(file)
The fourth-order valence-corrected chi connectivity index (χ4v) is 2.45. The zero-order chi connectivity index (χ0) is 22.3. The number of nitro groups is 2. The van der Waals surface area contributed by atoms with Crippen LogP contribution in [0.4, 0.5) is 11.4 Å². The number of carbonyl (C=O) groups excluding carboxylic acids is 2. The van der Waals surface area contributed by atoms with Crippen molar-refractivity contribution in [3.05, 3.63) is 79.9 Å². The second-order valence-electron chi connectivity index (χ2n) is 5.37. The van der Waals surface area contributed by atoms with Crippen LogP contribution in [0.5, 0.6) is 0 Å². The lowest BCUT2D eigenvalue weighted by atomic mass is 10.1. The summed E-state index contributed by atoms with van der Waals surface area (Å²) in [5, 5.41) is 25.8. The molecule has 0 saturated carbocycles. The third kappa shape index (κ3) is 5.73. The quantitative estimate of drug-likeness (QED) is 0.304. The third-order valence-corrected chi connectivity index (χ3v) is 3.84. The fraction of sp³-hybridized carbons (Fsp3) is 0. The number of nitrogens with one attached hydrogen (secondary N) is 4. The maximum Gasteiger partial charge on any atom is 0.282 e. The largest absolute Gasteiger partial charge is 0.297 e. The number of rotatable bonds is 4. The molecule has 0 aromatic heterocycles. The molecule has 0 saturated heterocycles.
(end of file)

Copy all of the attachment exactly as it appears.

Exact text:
The fourth-order valence-corrected chi connectivity index (χ4v) is 2.45. The zero-order chi connectivity index (χ0) is 22.3. The number of nitro groups is 2. The van der Waals surface area contributed by atoms with Crippen LogP contribution in [0.4, 0.5) is 11.4 Å². The number of carbonyl (C=O) groups excluding carboxylic acids is 2. The van der Waals surface area contributed by atoms with Crippen molar-refractivity contribution in [3.05, 3.63) is 79.9 Å². The second-order valence-electron chi connectivity index (χ2n) is 5.37. The van der Waals surface area contributed by atoms with Crippen LogP contribution in [0.5, 0.6) is 0 Å². The lowest BCUT2D eigenvalue weighted by atomic mass is 10.1. The summed E-state index contributed by atoms with van der Waals surface area (Å²) in [5, 5.41) is 25.8. The molecule has 0 saturated carbocycles. The third kappa shape index (κ3) is 5.73. The quantitative estimate of drug-likeness (QED) is 0.304. The third-order valence-corrected chi connectivity index (χ3v) is 3.84. The fraction of sp³-hybridized carbons (Fsp3) is 0. The number of nitrogens with one attached hydrogen (secondary N) is 4. The maximum Gasteiger partial charge on any atom is 0.282 e. The largest absolute Gasteiger partial charge is 0.297 e. The number of rotatable bonds is 4. The molecule has 0 aromatic heterocycles. The molecule has 0 saturated heterocycles.